Things like new clothes and new shoes; glassware; artwork.  We like to go to estate sales and flea markets, but lately I have been finding little of interest.  Even my desire for guitars is somewhat tamed right now – not that I buy a lot of them, but I’m always drawn to them.  On the other hand, my list of books that I want to read is getting longer, so it’s not like I’m considering ceasing all purchases.

As I was cleaning up the downstairs “man cave” and listing the espresso machine for sale, I found several other things that could be moved onto new homes.  An old subwoofer, a chair, a few cameras, some miscellaneous things.  It might even be time to thin the blu-ray collection; I’ll keep that under consideration.  And I’m buying less wine and drinking some of my older bottles in an effort to start reducing the total number of bottles instead of working to increase it.

I don’t expect us to have a boat until next year, so maybe this is all pre-mature, but I think that I’m starting to work towards simplifying now so it will be easier to transition later.  Whatever happens with the sailing dream, it seems that one thing I’m looking forward to is simplifying our lives.  And that I can start on now.

Italy’s Cinque Terre Region – July 2014 – Part 1: Riomaggiore

The Village of Manarola

Every once in a while, I get to spend a weekend somewhere while I’m travelling for work.  In July, I was fortunate enough to get a weekend in the Cinque Terre region on the Ligurian coast of Italy.  “Cinque Terre” translates into “Five Lands“, the lands being 5 villages.  I spent Saturday morning in the villages of Riomaggiore and Manarola, which are the first two villages you encounter when heading Northwest from La Spezia. I then went to Monterosso, Corniglia, and Vernazza, then returned to spend the early part of Sunday in Vernazza prior to catching a train back to Napoli for work on Monday.

The combined experience of the Cinque Terre region and La Spezia were inspirational to me.  As much as I enjoyed Florence, and as much as I love the people of Napoli, the “CT” or “5 Terre” just felt like a second home to me.  What follows is the beginning of a nearly chronological series of posts of my travels through the Cinque Terre.

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Street Cleaning in La Spezia – Kodak Ektar

I left my room in La Spezia around 6:30 am.  After stopping by a local caffeteria to enjoy a cappuccino, a chocolate sfogliatella, and washing those down with a caffe espresso, I headed towards the train station.  That’s when I saw the traditional brooms on the street cleaning cart. The light was low, I had Ektar loaded, but I had to try to get a shot of it!  It’s a little blurry, but I have the memory captured on a negative.

I bought a 2-day train pass at La Spezia station.  The pass allows unlimited rides between La Spezia and Levanto, ad every stop at the CT villages.  The transaction went smoothly.  The elderly lady at the ticket counter understood all I said, I understood her, I was even able to ask where to get the ticket validated.  30 minutes into my day – everything had been in Italian with no repeating what I said or misunderstanding other people.  It was going to be a good day!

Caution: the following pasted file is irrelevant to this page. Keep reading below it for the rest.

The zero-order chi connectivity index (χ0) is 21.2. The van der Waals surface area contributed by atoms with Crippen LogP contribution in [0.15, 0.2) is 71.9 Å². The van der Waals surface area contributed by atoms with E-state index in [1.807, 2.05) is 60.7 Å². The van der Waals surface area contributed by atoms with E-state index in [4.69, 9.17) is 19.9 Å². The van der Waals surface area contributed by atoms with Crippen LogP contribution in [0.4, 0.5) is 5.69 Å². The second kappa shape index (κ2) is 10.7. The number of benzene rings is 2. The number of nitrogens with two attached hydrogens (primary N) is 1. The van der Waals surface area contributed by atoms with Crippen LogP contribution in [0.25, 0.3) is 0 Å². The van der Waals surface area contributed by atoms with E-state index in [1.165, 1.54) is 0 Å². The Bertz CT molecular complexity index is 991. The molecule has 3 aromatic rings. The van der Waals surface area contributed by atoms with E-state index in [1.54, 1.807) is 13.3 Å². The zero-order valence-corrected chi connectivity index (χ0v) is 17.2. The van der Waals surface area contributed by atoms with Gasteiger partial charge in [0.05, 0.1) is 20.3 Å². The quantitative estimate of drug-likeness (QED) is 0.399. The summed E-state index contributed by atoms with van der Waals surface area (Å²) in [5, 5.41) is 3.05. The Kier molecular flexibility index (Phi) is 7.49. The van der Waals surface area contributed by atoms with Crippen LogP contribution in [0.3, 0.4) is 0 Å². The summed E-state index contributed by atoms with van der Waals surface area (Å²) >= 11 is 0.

As I got off the train in Riomaggiore, I was happy to finally be visiting the Cinque Terre.  I just took a few minutes to soak it all in and “be there”.   As I headed towards the marina, my first real glimpse of what I expected the CT to look like appeared in front of me:

 

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First glimpse of the Ligurian Sea…

Even though the light was low – this is about what it looked like to me – walking through a dark, narrow passage in the ancient buildings, the soft, cool light of pre-sunrise accentuating the blue and whites and banishing the red and orange into the shadows.

Sunrise had technically happened, but the hills rise so sharply out of the sea that it is a few hours before light actually filters down to the coastline.  I hadn’t thought of this, so I had Svema 64 and Ektar 100 loaded in my two Maxxum 5’s.  A disadvantage of film – you can’t just change ISO settings for the light conditions.  I took one photo of the houses on the rocks at the marina, and happened upon a couple locals preparing for  a day of fishing.

I then decided to head up the Eastern slopes and explore the village while getting some photos as the sun gradually worked higher in the sky.   I remember thinking as I walked up the countless steps and pathways to reach the road high up on the hill that comes into Riomaggiore that I probably got my 10,000 steps in before 9 am!  This was a great way to explore the village, and it seemed most people weren’t really active yet.

By the time I had completed my circuit and arrived back at the marina, I looked like I had gone swimming while fully clothed.  It was already hot, and it was humid.  After I took a few photos I sat down, took my shirt off, draped it on some rocks to dry a bit, and relaxed for about half on hour while I drank a liter of water.   I also snapped a few pictures, and spent much of that time watching a sailboat anchored just outside the marina, which I think inspired my newest early retirement objective to live on a sailboat.  In my next post in this series, I’ll retrace my visit to Manarola via the “531” trail.